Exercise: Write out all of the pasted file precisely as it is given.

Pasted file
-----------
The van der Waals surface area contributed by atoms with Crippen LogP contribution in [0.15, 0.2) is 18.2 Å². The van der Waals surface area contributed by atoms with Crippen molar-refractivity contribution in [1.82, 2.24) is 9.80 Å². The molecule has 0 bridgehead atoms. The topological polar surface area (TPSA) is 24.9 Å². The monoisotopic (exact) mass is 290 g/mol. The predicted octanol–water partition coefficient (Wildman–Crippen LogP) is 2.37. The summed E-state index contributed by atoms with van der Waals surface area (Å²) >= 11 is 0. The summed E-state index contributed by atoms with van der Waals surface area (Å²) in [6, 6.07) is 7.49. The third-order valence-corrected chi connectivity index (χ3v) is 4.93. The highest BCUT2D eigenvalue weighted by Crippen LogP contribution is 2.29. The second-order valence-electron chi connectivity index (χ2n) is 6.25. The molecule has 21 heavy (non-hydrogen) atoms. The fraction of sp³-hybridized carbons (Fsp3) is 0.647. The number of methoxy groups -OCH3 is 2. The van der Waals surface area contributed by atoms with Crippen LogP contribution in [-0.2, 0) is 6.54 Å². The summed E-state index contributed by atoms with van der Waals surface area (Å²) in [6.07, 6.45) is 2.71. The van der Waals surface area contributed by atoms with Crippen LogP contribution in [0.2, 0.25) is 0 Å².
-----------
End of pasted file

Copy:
The van der Waals surface area contributed by atoms with Crippen LogP contribution in [0.15, 0.2) is 18.2 Å². The van der Waals surface area contributed by atoms with Crippen molar-refractivity contribution in [1.82, 2.24) is 9.80 Å². The molecule has 0 bridgehead atoms. The topological polar surface area (TPSA) is 24.9 Å². The monoisotopic (exact) mass is 290 g/mol. The predicted octanol–water partition coefficient (Wildman–Crippen LogP) is 2.37. The summed E-state index contributed by atoms with van der Waals surface area (Å²) >= 11 is 0. The summed E-state index contributed by atoms with van der Waals surface area (Å²) in [6, 6.07) is 7.49. The third-order valence-corrected chi connectivity index (χ3v) is 4.93. The highest BCUT2D eigenvalue weighted by Crippen LogP contribution is 2.29. The second-order valence-electron chi connectivity index (χ2n) is 6.25. The molecule has 21 heavy (non-hydrogen) atoms. The fraction of sp³-hybridized carbons (Fsp3) is 0.647. The number of methoxy groups -OCH3 is 2. The van der Waals surface area contributed by atoms with Crippen LogP contribution in [-0.2, 0) is 6.54 Å². The summed E-state index contributed by atoms with van der Waals surface area (Å²) in [6.07, 6.45) is 2.71. The van der Waals surface area contributed by atoms with Crippen LogP contribution in [0.2, 0.25) is 0 Å².